One of the largest icebergs ever recorded — measuring about the size of Delaware and containing a volume of ice twice the size of Lake Erie — has broken free from the Larsen C Ice Shelf in northwest Antarctica, according to scientists monitoring the region.
The iceberg weighs about a trillion tons, according to a team of researchers affiliated with a U.K.-based research project, known as Project MIDAS. While the iceberg calving event itself is likely mostly natural, it nevertheless threatens to speed up the already quickening pace of ice melt in the region due in large part to global warming.
The iceberg is about 2,200 square miles in area, or about the size of Delaware, Project MIDAS researchers said in a blog post on Wednesday morning. It will likely be designated “A68” by officials who track the movement of icebergs to avert shipping accidents.
“The calving of this iceberg leaves the Larsen C Ice Shelf reduced in area by more than 12 percent, and the landscape of the Antarctic Peninsula changed forever,” the researchers wrote.
Scientists have watched since 2014 as a fissure in the ice carved out a slice of the Larsen C Ice Shelf as if someone were taking a giant X-Acto Knife to the ice.
“The iceberg is one of the largest recorded and its future progress is difficult to predict,” says Adrian Luckman, a professor at Swansea University and lead investigator of the MIDAS project. “It may remain in one piece but is more likely to break into fragments. Some of the ice may remain in the area for decades, while parts of the iceberg may drift north into warmer waters.”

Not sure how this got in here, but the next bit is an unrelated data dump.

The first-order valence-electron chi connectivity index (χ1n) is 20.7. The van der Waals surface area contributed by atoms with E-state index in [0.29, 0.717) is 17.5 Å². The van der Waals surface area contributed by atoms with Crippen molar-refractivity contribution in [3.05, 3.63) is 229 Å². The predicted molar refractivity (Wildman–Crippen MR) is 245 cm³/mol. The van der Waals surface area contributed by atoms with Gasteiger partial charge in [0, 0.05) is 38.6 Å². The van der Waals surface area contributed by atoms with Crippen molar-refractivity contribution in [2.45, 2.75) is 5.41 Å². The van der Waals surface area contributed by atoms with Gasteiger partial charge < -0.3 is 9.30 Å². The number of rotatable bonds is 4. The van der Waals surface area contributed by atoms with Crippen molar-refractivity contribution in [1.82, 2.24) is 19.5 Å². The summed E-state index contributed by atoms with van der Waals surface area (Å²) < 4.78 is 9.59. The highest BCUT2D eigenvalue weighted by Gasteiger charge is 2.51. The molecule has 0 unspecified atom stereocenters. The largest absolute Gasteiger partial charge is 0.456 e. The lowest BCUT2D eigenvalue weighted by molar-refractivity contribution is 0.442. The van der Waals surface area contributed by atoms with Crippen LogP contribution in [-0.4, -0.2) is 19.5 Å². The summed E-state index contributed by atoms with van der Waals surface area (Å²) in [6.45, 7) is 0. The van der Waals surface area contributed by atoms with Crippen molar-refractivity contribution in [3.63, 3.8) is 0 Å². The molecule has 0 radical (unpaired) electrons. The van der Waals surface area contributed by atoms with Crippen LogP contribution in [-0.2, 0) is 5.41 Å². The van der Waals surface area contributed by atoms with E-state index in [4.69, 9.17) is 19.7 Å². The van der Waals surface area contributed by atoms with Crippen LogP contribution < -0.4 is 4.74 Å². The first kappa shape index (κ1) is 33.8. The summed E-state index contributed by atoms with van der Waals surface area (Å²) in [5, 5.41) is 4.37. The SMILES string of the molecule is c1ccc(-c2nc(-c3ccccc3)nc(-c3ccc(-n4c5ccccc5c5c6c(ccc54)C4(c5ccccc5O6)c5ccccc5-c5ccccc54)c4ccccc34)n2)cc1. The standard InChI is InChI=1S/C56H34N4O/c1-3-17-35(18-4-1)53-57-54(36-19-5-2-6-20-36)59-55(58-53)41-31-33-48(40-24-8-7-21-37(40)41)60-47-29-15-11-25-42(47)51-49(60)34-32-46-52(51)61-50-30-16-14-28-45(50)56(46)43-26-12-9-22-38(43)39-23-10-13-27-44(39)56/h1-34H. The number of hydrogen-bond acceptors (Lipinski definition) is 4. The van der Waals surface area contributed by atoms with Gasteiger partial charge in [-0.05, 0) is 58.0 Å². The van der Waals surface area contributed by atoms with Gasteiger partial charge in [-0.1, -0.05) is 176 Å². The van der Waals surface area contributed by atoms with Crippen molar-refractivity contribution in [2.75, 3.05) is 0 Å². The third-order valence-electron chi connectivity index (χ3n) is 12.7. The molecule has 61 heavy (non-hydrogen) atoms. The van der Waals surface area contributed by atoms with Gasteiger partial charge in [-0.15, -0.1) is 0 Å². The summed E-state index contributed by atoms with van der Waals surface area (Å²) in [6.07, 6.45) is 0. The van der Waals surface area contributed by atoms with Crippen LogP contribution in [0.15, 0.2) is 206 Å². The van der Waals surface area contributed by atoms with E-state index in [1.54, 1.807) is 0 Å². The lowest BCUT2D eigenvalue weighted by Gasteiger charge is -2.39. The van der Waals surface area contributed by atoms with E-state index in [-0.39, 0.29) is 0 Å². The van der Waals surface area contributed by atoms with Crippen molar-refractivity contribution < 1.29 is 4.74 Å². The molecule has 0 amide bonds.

The iceberg itself won’t add to sea level rise, since it has already been floating in the water like an ice cube in a glass. But it may have significant consequences down the road by weakening the overall ice shelf and limiting its ability to hold back inland glaciers whose runoff does contribute to sea level rise.
The Larsen C Ice Shelf is located in the Antarctic Peninsula, which is one of the fastest-warming regions on Earth. While scientists have hesitated to pin this particular iceberg calving event to global warming specifically, the trends across parts of Antarctica, as well as the Arctic, are clear.
Ice shelves are retreating and weakening as sea and air temperatures climb, and mountain glaciers are speeding their path to the sea faster than predicted just several years ago. The result will be more significant and rapid sea level rise that will threaten the viability of coastal megacities, from Miami to Mumbai.
The Larsen C iceberg event has been one of the most closely-observed iceberg calving events in history, with data from a synthetic aperture radar aboard the European Space Agency’s (ESA) Sentinel-1 satellite providing scientists with detailed observations of the motion of the sea and land ice in that region. Other ESA satellites and NASA platforms have also aided scientists in keeping track of this iceberg.
The radar onboard the Sentinel-1 satellite is able to detect subtle changes in ground movements and is used for both studying melting glaciers and ice shelves as well as earthquakes and other geological phenomena.
Scientists affiliated with a UK-funded research project known as Project Midas kept the closest tabs on the region, with researchers from NASA and other institutions also providing their expertise.
When viewed from the air, the fissure in Larsen C stretched all the way to the horizon, and was wide enough that you’d need a plane to cross it — with sections reaching at least 1,500 feet wide.
Read more at Mashable.